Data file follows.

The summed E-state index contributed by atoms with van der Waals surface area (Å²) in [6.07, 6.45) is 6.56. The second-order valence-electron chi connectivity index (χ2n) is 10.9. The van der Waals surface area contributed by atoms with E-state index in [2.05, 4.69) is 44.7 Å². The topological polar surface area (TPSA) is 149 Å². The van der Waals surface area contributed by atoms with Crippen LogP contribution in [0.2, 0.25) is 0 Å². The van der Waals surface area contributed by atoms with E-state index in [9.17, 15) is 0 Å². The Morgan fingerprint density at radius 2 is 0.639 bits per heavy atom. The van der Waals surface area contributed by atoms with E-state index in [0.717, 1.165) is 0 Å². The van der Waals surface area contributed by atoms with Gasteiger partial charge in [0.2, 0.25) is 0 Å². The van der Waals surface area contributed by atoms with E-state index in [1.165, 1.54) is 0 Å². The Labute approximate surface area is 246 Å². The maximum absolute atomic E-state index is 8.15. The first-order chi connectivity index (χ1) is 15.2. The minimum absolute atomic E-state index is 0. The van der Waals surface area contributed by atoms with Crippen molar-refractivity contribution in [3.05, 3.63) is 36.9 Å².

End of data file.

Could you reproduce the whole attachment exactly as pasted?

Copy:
The summed E-state index contributed by atoms with van der Waals surface area (Å²) in [6.07, 6.45) is 6.56. The second-order valence-electron chi connectivity index (χ2n) is 10.9. The van der Waals surface area contributed by atoms with E-state index in [2.05, 4.69) is 44.7 Å². The topological polar surface area (TPSA) is 149 Å². The van der Waals surface area contributed by atoms with Crippen LogP contribution in [0.2, 0.25) is 0 Å². The van der Waals surface area contributed by atoms with E-state index in [9.17, 15) is 0 Å². The Morgan fingerprint density at radius 2 is 0.639 bits per heavy atom. The van der Waals surface area contributed by atoms with E-state index in [0.717, 1.165) is 0 Å². The van der Waals surface area contributed by atoms with Gasteiger partial charge in [0.2, 0.25) is 0 Å². The van der Waals surface area contributed by atoms with E-state index in [1.165, 1.54) is 0 Å². The Labute approximate surface area is 246 Å². The maximum absolute atomic E-state index is 8.15. The first-order chi connectivity index (χ1) is 15.2. The minimum absolute atomic E-state index is 0. The van der Waals surface area contributed by atoms with Crippen molar-refractivity contribution in [3.05, 3.63) is 36.9 Å².